Cholesterol removal from adult skeletal muscle impairs excitation-contraction coupling and aging reduces caveolin-3 and alters the expression of other triadic proteins
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Cholesterol and caveolin are integral membrane components that modulate the function/location of many cellular proteins. Skeletal muscle fibers, which have unusually high cholesterol levels in transverse tubules, express the caveolin-3 isoform but its association with transverse tubules remains contentious. Cholesterol removal impairs excitation contraction (E-C) coupling in amphibian and mammalian fetal skeletal muscle fibers. Here, we show that treating single muscle fibers from adult mice with the cholesterol removing agent methyl-beta-cyclodextrin decreased fiber cholesterol by 26%, altered the location pattern of caveolin-3 and of the voltage dependent calcium channel Cav1.1, and suppressed or reduced electrically evoked Ca2+ transients without affecting membrane integrity or causing sarcoplasmic reticulum (SR) calcium depletion. We found that transverse tubules from adult muscle and triad fractions that contain similar to 10% attached transverse tubules, but not SR membranes, contained caveolin-3 and Cav1.1; both proteins partitioned into detergent-resistant membrane fractions highly enriched in cholesterol. Aging entails significant deterioration of skeletal muscle function. We found that triad fractions from aged rats had similar cholesterol and RyR1 protein levels compared to triads from young rats, but had lower caveolin-3 and glyceraldehyde 3-phosphate dehydrogenase and increased Na+/K+-ATPase protein levels. Both triad fractions had comparable NADPH oxidase (NOX) activity and protein content of NOX2 subunits (p47(Phox) and gp91(phox)), implying that NOX activity does not increase during aging. These findings show that partial cholesterol removal impairs E-C coupling and alters caveolin-3 and Cav1.1 location pattern, and that aging reduces caveolin-3 protein content and modifies the expression of other triadic proteins. We discuss the possible implications of these findings for skeletal muscle function in young and aged animals.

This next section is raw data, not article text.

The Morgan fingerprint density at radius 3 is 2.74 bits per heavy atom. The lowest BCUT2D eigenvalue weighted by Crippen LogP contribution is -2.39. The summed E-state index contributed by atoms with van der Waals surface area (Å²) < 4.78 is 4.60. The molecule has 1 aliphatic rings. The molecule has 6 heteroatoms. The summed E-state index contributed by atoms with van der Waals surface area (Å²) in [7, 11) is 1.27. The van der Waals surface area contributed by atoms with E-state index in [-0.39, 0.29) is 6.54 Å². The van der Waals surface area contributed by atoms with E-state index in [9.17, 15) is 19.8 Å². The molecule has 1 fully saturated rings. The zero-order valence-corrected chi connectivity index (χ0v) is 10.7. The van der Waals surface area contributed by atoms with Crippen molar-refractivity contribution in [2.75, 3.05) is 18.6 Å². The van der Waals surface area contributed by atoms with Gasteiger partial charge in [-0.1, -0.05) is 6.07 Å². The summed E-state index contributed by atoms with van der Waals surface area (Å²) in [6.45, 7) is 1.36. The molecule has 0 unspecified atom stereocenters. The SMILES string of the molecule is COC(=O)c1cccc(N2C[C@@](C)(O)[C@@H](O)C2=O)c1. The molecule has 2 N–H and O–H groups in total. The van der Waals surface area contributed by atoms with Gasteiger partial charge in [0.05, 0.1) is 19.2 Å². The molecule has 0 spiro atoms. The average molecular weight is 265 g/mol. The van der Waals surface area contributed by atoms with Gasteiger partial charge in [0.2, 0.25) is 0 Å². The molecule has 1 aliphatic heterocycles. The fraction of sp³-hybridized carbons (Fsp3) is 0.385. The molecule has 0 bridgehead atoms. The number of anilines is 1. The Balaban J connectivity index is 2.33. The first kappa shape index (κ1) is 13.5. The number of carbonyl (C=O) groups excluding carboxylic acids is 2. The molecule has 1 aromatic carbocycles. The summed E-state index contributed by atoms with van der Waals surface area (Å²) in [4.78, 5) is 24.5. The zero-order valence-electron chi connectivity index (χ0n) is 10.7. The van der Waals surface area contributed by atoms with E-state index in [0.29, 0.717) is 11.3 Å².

Artículo de publicación ISI
FONDECYT 1090071, 1140545, 1130250: FONDECYT - FONDAP 15130011
DOI: DOI: 10.3389/fphys.2015.00105
Quote ItemFrontiers in Physiology Volumen: 6 Número de artículo: 105
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